After some discussion with their mutual boss a health check was conducted. It was abundantly clear the project
manager had been suppressing the bad news, not addressing problems and misreporting status. The team were all
getting thoroughly disenchanted. The boil was lanced, corrective action was put in place. Suppression of
difficult reality shouldn't happen but it does.
Occasionally project support can in this way be a useful safety valve, releasing the pressure before projects
spectacularly explode causing collateral damage to all in the vicinity.
Health checks - audience
Following an A or B rating a one line email goes to relevant senior managers: nothing you need worry about. After a C or D they get the full report or better still a presentation from the health check team. Senior managers should then ensure the project manager takes appropriate action and they will be aware of what they need to do to help get the project back on the straight and narrow.
Having said all of that, the health check report is first and foremost for the project manager, offering constructive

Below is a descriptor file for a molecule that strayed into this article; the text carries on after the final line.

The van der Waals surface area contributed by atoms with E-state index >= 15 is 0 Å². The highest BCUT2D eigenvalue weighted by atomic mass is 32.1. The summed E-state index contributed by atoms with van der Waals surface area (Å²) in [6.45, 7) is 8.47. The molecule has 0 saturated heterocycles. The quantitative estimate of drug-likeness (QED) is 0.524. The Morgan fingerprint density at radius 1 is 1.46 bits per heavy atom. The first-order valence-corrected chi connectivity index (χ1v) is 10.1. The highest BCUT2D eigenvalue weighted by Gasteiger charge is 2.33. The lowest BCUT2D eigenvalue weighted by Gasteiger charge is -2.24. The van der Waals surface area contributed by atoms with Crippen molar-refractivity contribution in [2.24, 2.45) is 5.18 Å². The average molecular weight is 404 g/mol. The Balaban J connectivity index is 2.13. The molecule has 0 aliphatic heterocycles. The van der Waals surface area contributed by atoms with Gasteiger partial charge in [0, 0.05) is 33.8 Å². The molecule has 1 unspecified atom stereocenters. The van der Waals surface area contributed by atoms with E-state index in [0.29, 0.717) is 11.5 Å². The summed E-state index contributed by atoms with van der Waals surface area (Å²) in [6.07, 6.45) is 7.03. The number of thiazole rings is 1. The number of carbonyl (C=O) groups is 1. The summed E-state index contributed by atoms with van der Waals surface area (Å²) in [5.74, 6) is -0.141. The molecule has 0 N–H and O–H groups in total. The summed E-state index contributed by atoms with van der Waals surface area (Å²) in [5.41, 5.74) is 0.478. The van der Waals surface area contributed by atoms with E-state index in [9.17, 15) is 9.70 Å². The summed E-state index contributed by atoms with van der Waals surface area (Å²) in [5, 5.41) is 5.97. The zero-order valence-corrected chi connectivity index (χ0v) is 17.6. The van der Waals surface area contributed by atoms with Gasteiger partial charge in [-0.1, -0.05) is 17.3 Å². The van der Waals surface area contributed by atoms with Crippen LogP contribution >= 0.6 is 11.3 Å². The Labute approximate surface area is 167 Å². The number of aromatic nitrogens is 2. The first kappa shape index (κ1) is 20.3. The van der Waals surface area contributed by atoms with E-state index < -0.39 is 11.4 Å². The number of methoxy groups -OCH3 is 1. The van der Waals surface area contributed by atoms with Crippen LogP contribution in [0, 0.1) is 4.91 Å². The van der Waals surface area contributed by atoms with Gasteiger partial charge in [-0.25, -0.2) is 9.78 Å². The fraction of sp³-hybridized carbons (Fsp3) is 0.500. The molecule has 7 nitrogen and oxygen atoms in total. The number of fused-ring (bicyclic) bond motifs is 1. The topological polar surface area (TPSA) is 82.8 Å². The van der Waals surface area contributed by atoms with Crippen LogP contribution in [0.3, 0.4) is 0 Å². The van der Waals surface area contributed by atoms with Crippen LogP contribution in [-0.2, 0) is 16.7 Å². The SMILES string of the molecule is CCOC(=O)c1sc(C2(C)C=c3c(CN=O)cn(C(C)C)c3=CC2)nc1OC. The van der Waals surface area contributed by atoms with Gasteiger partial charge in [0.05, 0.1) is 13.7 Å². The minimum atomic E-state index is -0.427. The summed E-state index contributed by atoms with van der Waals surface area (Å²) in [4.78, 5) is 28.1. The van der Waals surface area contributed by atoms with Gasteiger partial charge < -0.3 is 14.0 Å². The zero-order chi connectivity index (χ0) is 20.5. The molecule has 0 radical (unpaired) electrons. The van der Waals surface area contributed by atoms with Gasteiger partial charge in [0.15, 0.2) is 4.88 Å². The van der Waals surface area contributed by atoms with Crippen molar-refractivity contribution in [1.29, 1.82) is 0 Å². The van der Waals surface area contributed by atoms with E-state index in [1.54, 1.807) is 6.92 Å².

and practical advice on how they might improve the project's health.
Health checks, as described above, take a few days and are only appropriate for larger projects. For medium sized and less critical project an informal review can be valuable to the project manager. One person, maybe a project support person or perhaps another project manager, spends half a day with the project manager at his desk looking at the sort of things a health check would look at and offers advice, guidance, suggestions, etc. No written report, no A, B, C, D rating. Look upon this as a mentoring process.
Informal reviews can sometimes pose a dilemma though. If you did an informal review of a colleague's project and it was
obvious to you the project was going to fail but the PM has been hiding the truth what would you do? You'd
probably strongly recommend to the PM that he tells the boss and point out that if he doesn't you have a duty to.
Otherwise you become an accessory.
Health checks - musts for successful reviews
To return to formal A, B, C, D health checks. The 5 Cs for successful health checks: